# Why doesn't Black-Scholes work in discrete time?

I have a question considering Financial markets in discrete Time:

One of the main theorems in discrete time is:

In finite discrete Time with trading times t={1,...,T} the following are equivallent:

1.)The market $(S,\mathbb{F})$ is complete, i.e every $F_T$-measurable random variable $U$ is replicable
and

2.)there is exactly one equivalent martingale measure.

Now I seem to come to a contradiction if I define the following frame work (shortly: Black scholes in discrete time):

Lets assume we are in the Black-Scholes framework but we consider the model as discrete time model with (simplifying heavily) two trading dates $t=0$ and $t=1$. The (discounted) Stock price ist denoted by $S_t$. $S_0$ is constant and for T=1 $$S_T=exp((\mu-r-1/2\sigma^2)T-\sigma W_t).$$ The Filtration $\mathbb{F}=(F_t)_{t=0,1}$ is the natrual one.

It is clear that in this frame work there is exactly one equivalent martingale measure, namely the one in whick $\mu=r$. Applying the theorem from above a call-option on that stock S should be replicable (in only one! trading day, namely from t=0 to T=1)

Now this seems to me very doubtfull and I dont really know where the Problem is.... ANY HELP IS WELCOME!!!!

• Hi Bob, welcome to quant.SE. To get a good answer to your question, it would help a lot if you worked on improving the wording and formatting of your question. I've gotten you started, here, but take a look around the site at popular questions to get a sense for the level we expect here. – Tal Fishman Oct 7 '11 at 11:39

A discrete-time model only works in no-arbitrage land with discrete asset values. Furthermore, the number of allowable asset values per timestep is limited by the number of available securities.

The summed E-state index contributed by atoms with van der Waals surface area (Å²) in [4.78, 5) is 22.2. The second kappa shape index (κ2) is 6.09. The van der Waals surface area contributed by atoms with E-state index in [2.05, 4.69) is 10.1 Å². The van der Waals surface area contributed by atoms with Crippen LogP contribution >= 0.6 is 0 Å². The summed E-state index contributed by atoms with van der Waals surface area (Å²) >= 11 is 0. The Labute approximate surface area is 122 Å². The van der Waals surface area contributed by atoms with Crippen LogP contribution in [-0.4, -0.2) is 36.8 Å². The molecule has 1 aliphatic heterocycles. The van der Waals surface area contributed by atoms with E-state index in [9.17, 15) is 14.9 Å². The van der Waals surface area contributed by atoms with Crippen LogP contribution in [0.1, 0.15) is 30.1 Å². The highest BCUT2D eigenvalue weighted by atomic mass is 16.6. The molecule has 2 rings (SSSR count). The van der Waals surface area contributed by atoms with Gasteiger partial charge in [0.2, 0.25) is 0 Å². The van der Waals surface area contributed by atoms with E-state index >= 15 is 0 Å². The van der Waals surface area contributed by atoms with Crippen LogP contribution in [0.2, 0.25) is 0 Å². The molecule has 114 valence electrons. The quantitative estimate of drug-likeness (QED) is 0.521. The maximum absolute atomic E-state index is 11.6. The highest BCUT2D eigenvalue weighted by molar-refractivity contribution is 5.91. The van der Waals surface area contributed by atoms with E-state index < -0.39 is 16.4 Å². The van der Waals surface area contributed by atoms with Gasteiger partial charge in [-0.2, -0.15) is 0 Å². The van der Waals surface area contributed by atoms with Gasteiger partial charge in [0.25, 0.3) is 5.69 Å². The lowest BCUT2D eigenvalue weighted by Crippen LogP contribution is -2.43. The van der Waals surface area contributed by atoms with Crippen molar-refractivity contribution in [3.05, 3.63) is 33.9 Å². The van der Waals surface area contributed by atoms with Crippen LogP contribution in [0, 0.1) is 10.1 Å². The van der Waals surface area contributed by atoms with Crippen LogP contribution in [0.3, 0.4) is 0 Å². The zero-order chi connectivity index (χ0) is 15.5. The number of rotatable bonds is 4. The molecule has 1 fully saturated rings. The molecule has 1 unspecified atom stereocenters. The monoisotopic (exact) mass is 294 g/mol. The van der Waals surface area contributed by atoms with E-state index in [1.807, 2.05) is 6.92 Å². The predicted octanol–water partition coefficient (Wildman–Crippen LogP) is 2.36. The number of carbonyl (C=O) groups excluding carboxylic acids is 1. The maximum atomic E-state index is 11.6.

The tree is the classic example of this. Binomial trees "work", but if you make a one-step trinomial tree, you will find that you can no longer form a risk-free portfolio from an option and its underlying.

(Of course, as a way of numerically solving the PDE, trinomial trees are still fine.)

Exact Discretization of the Solution to the Geometric Brownian Motion Stochastic Differential Equation

Let $P_{t}$ represent the time series of market prices of the underlying, $\mu$ be its mean continuous log-return, $\sigma$ be its instantaneous volatility and $W_{t}$ be a Wiener process.

Here is the stochastic differential equation for the geometric Brownian motion:

$$\frac{dP_{t}}{P_{t}}=\mu dt+\sigma dW_{t}$$

Here is the exact solution to the equation:

$$\ln\left(\frac{P_{t}}{P_{0}}\right)=\left(\mu-\frac{\sigma^{2}}{2}\right)t+\sigma W_{t}$$

The discretization of this solution over a small but finite interval $\delta$ is given by the following:

$$\ln\left(\frac{P_{t+\delta}}{P_{t}}\right)=\left(\mu-\frac{\sigma^{2}}{2}\right)\delta+\sigma W_{t}$$

where $W_{t}$ amounts to a standard normal variate $Z_{t}$ times the square root of the time interval $\delta$, so that $W_{t}=Z_{t}\sqrt{\delta}$.

If the time to maturity is $T$, the number of time steps corresponding to the time interval $\delta$ is given by $n=\frac{T}{\delta}$. Thus,

$$\ln\left(\frac{P_{T}}{P_{0}}\right)=\left(\mu-\frac{\sigma^{2}}{2}\right)T+\sigma\sqrt{\delta}\sum_{k=1}^{n}Z_{k}$$

When one perform simulations, a path is represented by the foregoing formula, but there are as many instances of this formula as there are paths to simulate, so that even if the deterministic part of the formula is the same from path to path, the stochastic part of the formula, the $Z_{k}$, have to be generated anew for each instance of the formula, so that there are n times the number of simulations standard normal random numbers to generate in order to generate one path per simulation. Of course, the bigger the number of simulated paths and the smaller the $\delta$, the more realistic are the results of the simulation.

• Ah, excellent. I've deleted your original posted link so just this would stand out. And yes, the $\LaTeX$ shows-up just fine in my browser. – chrisaycock Jan 16 '12 at 19:50
• You have discretized the path-generating part, but the existence of the equivalent martingale measure that bob asks about still requires more structure. – Brian B Jan 17 '12 at 13:57